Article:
Excerpted from home page
The final report of the Commission on a Gender-Equal Economy lands at a unique moment in global history. Reeling from the first wave of a deadly pandemic, perched on the precipice of a second wave, and a deep and brutal recession, there was never a better time to ask: do we really want to go back to business as usual?
The coronavirus pandemic has brought much to light.
When faced with crisis, care and kindness come to the fore. Almost overnight, people flocked to their doorsteps to clap for carers, to check in with vulnerable neighbours and to pin up pictures of NHS rainbows. Our interconnections and dependence on one another had never been clearer.
The key workers that have kept us going are low-paid carers, nurses, shelf-stackers, cleaners and delivery drivers. Key workers who had been branded ‘unskilled’ earlier in the year were heralded as heroes.
Government intervention is possible, and powerful. When confronted by the pandemic, governments across the four nations chose to put people’s health first. The introduction of widespread restrictions massively reduced economic output, but sought to ensure people would be safe; and borrowing to fund the furlough scheme kept up many people’s incomes even if we had to stay at home.
Crises do not impact everyone equally. While we may all be weathering the same storm, we are in drastically different boats. The virus has hit the most disadvantaged the hardest. Structural inequality is embedded in our society, and it requires bold, concerted action to eliminate it.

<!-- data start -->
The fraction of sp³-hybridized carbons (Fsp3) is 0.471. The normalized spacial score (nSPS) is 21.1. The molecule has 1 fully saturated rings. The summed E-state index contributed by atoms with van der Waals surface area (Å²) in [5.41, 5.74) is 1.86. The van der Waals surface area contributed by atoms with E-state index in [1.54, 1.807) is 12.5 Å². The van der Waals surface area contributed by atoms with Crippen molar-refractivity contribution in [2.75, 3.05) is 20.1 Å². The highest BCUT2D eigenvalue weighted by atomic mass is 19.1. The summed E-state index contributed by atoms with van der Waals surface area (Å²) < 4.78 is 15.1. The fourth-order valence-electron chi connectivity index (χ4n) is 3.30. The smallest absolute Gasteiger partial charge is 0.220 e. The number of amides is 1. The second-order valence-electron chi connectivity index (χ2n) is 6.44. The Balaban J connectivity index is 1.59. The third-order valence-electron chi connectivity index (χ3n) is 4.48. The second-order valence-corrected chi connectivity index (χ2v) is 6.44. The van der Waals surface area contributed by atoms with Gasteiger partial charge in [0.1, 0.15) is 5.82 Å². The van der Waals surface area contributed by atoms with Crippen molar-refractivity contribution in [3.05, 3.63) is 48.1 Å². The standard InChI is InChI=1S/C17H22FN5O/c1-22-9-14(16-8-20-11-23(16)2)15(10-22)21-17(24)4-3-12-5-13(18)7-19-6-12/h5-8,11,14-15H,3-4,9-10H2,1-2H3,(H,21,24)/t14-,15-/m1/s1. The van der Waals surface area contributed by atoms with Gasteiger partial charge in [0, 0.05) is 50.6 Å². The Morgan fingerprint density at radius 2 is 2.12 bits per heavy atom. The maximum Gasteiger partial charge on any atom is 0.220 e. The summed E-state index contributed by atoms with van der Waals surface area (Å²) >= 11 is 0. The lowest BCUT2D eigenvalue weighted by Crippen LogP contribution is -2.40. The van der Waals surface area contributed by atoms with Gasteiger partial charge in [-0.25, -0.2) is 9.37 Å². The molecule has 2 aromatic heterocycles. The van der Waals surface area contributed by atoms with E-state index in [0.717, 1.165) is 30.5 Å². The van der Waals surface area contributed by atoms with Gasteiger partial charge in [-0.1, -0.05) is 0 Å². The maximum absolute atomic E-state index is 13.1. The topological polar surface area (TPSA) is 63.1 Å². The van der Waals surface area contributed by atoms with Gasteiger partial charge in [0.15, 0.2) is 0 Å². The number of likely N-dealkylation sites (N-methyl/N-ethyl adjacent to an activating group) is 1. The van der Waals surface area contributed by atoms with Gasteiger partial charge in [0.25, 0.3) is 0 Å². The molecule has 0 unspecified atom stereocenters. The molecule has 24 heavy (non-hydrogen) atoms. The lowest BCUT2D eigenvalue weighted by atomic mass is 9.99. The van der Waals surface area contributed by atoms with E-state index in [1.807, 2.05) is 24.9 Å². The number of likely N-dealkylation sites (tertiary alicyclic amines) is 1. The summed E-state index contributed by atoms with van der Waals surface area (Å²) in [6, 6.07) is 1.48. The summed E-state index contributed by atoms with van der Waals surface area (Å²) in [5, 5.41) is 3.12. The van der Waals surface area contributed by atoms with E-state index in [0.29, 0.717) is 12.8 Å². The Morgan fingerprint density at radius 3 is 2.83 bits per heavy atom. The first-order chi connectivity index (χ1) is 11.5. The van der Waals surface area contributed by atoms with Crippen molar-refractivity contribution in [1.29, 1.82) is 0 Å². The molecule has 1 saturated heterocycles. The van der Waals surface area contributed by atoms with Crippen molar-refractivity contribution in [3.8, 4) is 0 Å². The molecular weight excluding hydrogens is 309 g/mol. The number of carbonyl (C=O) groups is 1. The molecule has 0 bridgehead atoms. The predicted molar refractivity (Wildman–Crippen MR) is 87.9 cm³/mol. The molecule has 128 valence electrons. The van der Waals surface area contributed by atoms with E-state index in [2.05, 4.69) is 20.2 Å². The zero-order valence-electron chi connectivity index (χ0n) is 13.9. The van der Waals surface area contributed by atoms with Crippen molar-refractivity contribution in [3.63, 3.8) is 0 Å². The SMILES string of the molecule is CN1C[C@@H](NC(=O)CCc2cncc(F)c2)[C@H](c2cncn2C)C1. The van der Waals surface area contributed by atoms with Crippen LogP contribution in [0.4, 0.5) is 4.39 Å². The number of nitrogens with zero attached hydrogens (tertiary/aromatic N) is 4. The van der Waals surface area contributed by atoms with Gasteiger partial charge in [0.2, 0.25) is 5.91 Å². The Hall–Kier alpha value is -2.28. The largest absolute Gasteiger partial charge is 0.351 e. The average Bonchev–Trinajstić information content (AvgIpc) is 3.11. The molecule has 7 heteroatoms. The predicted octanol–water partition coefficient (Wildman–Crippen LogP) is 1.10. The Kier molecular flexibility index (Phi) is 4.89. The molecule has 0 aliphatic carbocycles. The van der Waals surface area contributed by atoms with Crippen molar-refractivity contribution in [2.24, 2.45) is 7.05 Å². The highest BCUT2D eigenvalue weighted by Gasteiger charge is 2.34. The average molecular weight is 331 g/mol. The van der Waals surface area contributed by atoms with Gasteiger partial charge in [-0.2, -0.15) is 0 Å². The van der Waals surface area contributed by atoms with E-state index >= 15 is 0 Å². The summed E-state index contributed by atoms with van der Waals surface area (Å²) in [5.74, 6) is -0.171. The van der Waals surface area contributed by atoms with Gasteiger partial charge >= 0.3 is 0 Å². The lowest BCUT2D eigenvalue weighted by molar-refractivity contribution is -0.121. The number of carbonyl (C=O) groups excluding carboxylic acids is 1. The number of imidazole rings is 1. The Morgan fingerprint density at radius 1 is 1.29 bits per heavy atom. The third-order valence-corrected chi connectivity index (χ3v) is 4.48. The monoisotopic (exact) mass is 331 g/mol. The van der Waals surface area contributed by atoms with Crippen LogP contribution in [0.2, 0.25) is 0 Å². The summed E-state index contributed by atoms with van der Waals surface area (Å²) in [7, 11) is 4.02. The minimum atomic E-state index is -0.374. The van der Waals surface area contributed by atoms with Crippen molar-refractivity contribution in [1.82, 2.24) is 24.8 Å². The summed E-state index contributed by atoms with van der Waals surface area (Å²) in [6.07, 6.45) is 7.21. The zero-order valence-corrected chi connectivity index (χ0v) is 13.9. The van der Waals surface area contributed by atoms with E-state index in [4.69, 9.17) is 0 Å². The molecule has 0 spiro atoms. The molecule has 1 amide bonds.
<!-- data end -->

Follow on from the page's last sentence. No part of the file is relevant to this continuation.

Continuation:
Above all, we, the people, make and sustain the economy and human life. The economy is not a black box, something we cannot understand or influence, or separated from us. We are the economy. And we can do things differently. This understanding is empowering. It emboldens us to ask: what kind of world do we want to create? What kind of economy do we want to make?
It is not that what has been revealed is wholly new. But Covid-19 has shone a light so brightly on these realities that it is no longer possible to look away.
As we chart a new way forward, we must not forget that the crisis did not occur in a vacuum. We are faced with an unfolding technological revolution, impending climate catastrophe, and entrenched inequality and prejudice. The task ahead is big, but can no longer be delayed.
This report lays out a roadmap to building a new economy. Laying out the what, the why and the how, this report is a call to action: action from governments at all levels; action from businesses, including both large firms and small cooperatives and social enterprises; action from charities and community organisations. Working together, across the four nations of the UK, at every level, we can design and demand a new economy: an economy which has the wellbeing of individuals, communities and the planet at its centre; an economy which values care, both paid and unpaid, as the activities that nurture us all; an economy which ensures that no-one faces discrimination, violence, or poverty, and in which no-one is left behind, or pushed behind. This new economy is a caring economy.